Crown Lengthening (Gingivectomy)

Gingivectomy

GINGIVECTOMY is the surgical removal of gingiva (i.e., gum tissue).  A gingivectomy is necessary when the gums have pulled away from the teeth creating deep pockets. The pockets make it hard to clean away plaque and calculus.  Gingivectomy is usually done before gum disease has damaged the bone supporting the teeth. The procedure involves removing and reshaping loose, diseased gum tissue to get rid of pockets between the teeth and gums. By removing the pocket walls, gingivectomy provides visibility and accessibility to remove calculus and thoroughly smooth the tooth roots.  This creates a favorable environment for gingival healing and restoration of the gingival contour.  Although gingivectomy was initially developed to treat periodontal disease, it is now a common cosmetic surgery, also.  It is used to remove overgrown gum tissue and improve the appearance of the gums.

GINGIVOPLASTY is the surgical reshaping of gum tissue around the teeth.  It is often is done simply to make gums look better. They may have an unusual shape or may not be formed normally. The causes can include a person’s genes, disease or trauma. Gingivoplasty reshapes the gums to make them look more natural. It often is done alone, but can be done during or after a gingivectomy. Gingivoplasty also can be done along with a gum graft. This type of surgery adds tissue to the gum line.

What is gingivoplasty used for?

Reshaping your gums through gingivoplasty could make your gums look more natural. The gingivoplasty procedure could be used to correct asymmetrical gums, badly formed gums, diseased gums, genetically malformed gums, trauma, or for purely cosmetic purposes. Gingivoplasty is usually done alone although it can also be done after a gingivectomy or a gum graft. Gum grafts are additions of gum tissue to the gum line.

How do you prepare for a gingivectomy or a gingivoplasty?

Before either of these procedures, our periodontist in Tijuana Surgery Center will have a discussion with you regarding your oral hygiene habits. He will also give you further instructions for preparing properly for the surgery. It is important that before a gingivectomy or gingivoplasty, you get a thorough cleaning. You may have to go through root planing in order to remove the tartar or calculus from the existing pockets.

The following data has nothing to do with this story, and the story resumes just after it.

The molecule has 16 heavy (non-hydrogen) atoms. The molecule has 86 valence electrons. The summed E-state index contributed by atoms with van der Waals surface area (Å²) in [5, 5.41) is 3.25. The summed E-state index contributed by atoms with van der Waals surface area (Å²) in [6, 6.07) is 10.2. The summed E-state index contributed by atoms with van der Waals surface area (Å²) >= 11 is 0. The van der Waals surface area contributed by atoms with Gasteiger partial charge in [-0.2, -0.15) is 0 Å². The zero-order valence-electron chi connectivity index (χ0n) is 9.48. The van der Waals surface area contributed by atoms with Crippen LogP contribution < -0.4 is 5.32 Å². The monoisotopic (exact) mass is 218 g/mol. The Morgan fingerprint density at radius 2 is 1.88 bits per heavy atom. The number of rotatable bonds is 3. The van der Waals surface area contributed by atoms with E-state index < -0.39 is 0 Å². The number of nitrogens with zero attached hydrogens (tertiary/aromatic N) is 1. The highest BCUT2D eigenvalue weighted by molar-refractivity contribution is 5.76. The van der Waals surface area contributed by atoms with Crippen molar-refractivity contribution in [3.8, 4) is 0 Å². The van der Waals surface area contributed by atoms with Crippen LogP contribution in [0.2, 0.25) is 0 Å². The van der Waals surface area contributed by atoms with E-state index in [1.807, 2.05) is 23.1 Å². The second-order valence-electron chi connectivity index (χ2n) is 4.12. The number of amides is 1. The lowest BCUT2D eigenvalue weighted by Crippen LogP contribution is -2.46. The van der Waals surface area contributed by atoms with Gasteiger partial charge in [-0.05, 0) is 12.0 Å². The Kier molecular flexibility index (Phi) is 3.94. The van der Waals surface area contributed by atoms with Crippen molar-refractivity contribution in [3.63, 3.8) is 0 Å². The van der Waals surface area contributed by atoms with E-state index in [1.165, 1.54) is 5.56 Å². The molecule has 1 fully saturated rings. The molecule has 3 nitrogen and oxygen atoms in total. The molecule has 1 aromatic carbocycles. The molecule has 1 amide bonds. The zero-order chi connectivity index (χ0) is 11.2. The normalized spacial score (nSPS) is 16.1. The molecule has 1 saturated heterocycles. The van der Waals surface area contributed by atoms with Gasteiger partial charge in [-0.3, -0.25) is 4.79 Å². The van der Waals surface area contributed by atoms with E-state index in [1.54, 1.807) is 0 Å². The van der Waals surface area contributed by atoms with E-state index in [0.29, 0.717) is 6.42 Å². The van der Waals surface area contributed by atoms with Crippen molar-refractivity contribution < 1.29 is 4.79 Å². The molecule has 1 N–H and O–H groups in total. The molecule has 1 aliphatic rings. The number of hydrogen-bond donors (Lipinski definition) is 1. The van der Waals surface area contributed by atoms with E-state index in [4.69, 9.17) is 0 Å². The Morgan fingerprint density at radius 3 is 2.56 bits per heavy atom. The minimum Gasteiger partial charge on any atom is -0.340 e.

How is a gingivectomy or a gingivoplasty performed?

A gingivectomy or a gingivoplasty is usually performed using a scalpel. It can also be performed using elctrosurgery units, diamond dental burs, and lasers. Your periodontist may use specialized instruments designed for gingivectomies like angled blades that allow your dentist to work around your teeth.

Before either of these procedures, you will get a local anaesthetic injection that will make your gums numb. A gingivectomy may last for a few minutes to more than an hour. The duration of the surgery will depend on the amount of gum tissue that has to be worked on. Gingivoplasties are usually done in a couple of minutes only.

How should you follow-up your gingivectomy or gingivoplasty?

A periodontal dressing will be placed on your gums after your gingivectomy or gingivoplasty. This periodontal dressing is a type of bandage left in the treated area for about a week or two. You may have to follow a soft diet, avoid spicy foods, and refrain from eating crunchy foods during this healing period. Your dentist may also prescribe some pain medications and chlorhexidine mouth rinse.

You must make it a point to keep your mouth clean during this healing period. Your periodontist will advice you not to brush the teeth in the surgical area while the periodontal dressing is still there. For the rest of your mouth, you can brush normally and floss just like before although you may have to be a little more careful with a periodontal dressing nearby. When this periodontal dressing is removed, you will be able to brush your teeth normally and floss normally as well. You should not be worried if the healing tissues bleed after you floss or brush because this is normal right after the dressing is removed.

You will have the periodontal dressing removed after a week or two. Your gums will start looking natural once again after a month. It may take about three months for your tissues to heal completely.

What are the risks associated with gingivectomy or gingivoplasty?

There are no major risks to gingivectomy or gingivoplasty so infections aren’t common in such procedures. It is possible for your gums to bleed although this is rare as well. The affected area may ooze blood for a day or two but it should eventually subside in time.

When should you call to our office?

You should call to our office if one or more of the following happen to you

  • your gums do not stop bleeding
  • there is excessive pain that can not be remedied by painkillers. Even if people have different thresholds for pain, a gingivectomy should not cause a lot of pain
  • you think that your gums might be infected
  • there is excessive swelling and discharge from the surgical area
  • the periodontal dressing becomes loose
  • the periodontal dressing is displaced
  • the lymph nodes in your lower jaw and in your neck become swollen